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"Son of Frankenstein" (1939)


joefilmone
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This is the last truly great serious Frankenstein movie from Universal-the strange distorted sets does give it a unique look and the script was an obvious inspiration for Mel Brooks " Young Frankenstein". And for those into kinky subtext- what was really going on between Lugosis' truly imspired Igor and Karloff haunting monster?!

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Joe, this was one fabulous movie! The photography alone--deep shadows, rippling shadows, etc.--should have been nominated for an award. And that striking scene at the beginning with the wind ripping around those dark-shrouded women who are passing Igor's tower and they all cringe. Those striking sets that you mentioned just gave the whole movie a delightfully Gothic touch. And wow, that incredible musical score by Frank Skinner just added another powerful ingredient of grand touches to this delightful movie experience.

 

 

On another thread, there seems some confusion about the Technicolor factor. From what I've read, I thought "Son" was originally planned as a big Technicolor production but this was later deemed too expensive by the always frugal Universal. Yet, I do recall seeing some color snippets in either an extra on the Frankenstein DVD extras. Some say this was merely from a home movie taken on the set but I always though color tests were made of the monster who was given a sinister green skin tone.

 

 

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I really can't imagine any of Universal horror classics in color- the wonderfull black and white cinematography created the perfect eerie atmosphere. "Phamtom of the Opera" makes sense in color because of it's period spectacle and musical sequences.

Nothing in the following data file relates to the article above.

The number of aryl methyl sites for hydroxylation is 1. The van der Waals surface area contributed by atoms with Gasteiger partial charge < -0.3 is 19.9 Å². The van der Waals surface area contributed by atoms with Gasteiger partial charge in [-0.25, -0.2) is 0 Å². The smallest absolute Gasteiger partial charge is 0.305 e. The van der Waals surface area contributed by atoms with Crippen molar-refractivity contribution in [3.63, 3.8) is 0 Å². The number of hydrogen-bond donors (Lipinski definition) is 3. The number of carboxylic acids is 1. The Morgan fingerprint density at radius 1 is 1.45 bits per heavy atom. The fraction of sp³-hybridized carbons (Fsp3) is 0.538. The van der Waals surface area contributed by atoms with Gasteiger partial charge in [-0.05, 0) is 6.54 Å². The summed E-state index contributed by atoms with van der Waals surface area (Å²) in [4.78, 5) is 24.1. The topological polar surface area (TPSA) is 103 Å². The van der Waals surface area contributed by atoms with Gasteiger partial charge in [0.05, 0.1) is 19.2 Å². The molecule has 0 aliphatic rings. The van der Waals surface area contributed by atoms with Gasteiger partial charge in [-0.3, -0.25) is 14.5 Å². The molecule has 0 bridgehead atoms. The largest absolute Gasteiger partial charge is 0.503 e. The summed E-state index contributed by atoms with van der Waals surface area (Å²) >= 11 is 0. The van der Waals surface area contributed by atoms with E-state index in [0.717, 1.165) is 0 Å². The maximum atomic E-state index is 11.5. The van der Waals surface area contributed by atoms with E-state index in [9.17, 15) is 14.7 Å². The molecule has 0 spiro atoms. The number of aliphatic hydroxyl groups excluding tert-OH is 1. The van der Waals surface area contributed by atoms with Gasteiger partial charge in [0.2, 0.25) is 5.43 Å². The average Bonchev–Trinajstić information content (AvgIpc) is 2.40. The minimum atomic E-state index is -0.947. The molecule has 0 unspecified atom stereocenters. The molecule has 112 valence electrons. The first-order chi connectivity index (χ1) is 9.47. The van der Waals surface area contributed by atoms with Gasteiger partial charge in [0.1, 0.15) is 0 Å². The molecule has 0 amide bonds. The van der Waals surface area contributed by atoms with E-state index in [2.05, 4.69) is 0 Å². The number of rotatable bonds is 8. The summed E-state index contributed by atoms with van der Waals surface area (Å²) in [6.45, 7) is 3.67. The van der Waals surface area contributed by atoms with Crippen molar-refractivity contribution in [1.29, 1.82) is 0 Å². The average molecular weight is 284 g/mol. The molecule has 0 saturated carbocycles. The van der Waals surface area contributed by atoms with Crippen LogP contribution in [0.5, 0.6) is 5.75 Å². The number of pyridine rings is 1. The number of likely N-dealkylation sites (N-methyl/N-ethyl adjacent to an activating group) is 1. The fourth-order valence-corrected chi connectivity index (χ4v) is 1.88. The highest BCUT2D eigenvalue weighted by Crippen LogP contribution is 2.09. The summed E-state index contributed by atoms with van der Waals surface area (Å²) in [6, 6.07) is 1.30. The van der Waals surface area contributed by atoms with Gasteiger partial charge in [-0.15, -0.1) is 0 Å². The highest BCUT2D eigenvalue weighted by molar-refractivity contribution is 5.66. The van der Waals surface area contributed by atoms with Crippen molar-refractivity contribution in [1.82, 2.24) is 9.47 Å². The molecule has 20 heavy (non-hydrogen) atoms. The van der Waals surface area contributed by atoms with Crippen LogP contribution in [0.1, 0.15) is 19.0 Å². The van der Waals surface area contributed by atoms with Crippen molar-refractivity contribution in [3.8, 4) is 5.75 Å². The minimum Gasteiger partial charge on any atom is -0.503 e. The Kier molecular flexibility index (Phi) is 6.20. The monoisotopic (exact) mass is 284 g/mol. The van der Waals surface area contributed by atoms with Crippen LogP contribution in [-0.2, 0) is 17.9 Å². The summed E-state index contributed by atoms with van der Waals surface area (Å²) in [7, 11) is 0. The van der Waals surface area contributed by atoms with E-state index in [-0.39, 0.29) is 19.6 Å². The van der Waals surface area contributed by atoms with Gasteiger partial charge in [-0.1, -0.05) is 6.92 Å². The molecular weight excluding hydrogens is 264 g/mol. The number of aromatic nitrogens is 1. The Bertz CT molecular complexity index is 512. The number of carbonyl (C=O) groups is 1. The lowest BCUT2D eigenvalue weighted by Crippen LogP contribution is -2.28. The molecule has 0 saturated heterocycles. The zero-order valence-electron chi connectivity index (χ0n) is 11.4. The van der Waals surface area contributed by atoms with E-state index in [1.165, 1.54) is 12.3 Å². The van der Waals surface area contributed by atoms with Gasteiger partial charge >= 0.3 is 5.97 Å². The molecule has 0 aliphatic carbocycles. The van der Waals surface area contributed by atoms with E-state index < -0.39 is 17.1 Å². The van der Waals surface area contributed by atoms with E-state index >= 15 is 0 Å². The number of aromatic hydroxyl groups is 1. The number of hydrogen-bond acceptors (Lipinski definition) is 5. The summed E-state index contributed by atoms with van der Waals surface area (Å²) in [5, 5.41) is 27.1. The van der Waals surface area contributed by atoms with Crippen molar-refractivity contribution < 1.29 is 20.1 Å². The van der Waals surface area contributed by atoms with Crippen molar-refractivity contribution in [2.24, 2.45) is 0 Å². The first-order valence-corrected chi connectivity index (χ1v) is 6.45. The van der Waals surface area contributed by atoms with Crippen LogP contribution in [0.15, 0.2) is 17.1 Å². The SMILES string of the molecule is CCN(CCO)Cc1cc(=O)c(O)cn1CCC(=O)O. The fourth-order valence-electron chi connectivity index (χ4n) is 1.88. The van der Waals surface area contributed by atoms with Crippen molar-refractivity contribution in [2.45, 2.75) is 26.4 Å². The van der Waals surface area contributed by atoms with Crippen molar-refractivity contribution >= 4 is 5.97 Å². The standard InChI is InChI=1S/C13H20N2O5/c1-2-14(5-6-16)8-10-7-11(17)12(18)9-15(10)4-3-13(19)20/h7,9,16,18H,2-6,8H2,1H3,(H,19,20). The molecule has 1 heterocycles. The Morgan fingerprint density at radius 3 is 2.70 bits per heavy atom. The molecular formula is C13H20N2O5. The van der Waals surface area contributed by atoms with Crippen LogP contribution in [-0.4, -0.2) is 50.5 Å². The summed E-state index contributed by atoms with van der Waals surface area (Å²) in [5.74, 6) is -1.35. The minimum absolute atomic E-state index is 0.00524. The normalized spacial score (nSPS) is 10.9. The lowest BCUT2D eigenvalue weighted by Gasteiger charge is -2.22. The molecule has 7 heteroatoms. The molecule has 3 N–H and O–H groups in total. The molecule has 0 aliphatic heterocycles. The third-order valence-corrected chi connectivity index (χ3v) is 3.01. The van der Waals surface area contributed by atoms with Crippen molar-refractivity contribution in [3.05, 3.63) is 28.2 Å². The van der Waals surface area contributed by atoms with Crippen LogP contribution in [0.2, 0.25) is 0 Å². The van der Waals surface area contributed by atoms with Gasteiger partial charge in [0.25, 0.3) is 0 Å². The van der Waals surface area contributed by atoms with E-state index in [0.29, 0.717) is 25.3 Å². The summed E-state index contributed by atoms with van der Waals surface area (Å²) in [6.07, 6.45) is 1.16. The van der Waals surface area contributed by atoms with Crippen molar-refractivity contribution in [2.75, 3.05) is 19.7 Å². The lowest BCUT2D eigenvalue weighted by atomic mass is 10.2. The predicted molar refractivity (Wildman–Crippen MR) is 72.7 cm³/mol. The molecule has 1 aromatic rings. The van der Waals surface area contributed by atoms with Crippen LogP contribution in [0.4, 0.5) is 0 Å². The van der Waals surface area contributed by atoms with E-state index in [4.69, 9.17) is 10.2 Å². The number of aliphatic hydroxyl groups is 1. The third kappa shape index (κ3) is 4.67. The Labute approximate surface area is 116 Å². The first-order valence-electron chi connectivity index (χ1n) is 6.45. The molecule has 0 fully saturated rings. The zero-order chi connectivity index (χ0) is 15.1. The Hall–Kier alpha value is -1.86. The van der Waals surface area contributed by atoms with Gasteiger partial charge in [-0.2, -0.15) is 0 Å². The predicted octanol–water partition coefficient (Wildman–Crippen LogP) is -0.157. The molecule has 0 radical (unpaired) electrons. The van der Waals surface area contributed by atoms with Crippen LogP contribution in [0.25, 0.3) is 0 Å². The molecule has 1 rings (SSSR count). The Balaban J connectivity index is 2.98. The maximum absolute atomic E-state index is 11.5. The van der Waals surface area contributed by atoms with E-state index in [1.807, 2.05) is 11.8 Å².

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The color snippets I've seen involve Karloff goofing with make-up man Jack Pierce. Was announced as 8mm family film. I think they said Karloff's daughter took them. The film itself is a pleasure to watch. Even my wife (no fan herself) commented on it's clairity.

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  • 2 months later...

The color film that has floated around is from a family home movie taken by Boris Karloff's wife. It is also true that Universal had some discussion about making "Son of Frankenstein" in color. Color tests were made but ultimately abandoned. Now whether those color tests still exist is another story. Considering how frugal Universal was, I highly doubt much if any still exist. Though if they do they were packed away and remain in the vaults.

 

 

 

 

 

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Another reason why Universal gave up the idea of filming "SON" in color is that at the time there were very few Technicolor cameras around and David O. Selznick's little independent movie, GONE WITH THE WIND was using all of them for the big train station pullback sequence that revealed hundreds of humans and dummies as Scarlett O'Hara searches for Dr. Meade, in addition to many other sequences. I've also read that THE HUNCHBACK OF NOTRE DAME was pushed by director William Dieterle as a Technicolor production (wouldn't that have been fabulous?) but he had the same experience--too expensive and no Technicolor cameras were available for that long period it took to film HUNCHBACK.

 

 

On a personal sidebar, I would love to have been an extra during that year--think of all the really fantastic movie classics that were all being filmed that year--with Bette Davis alone making four movie classics. It was 12 months of feverish creative energy that imbued the film colony and all the studios.

 

 

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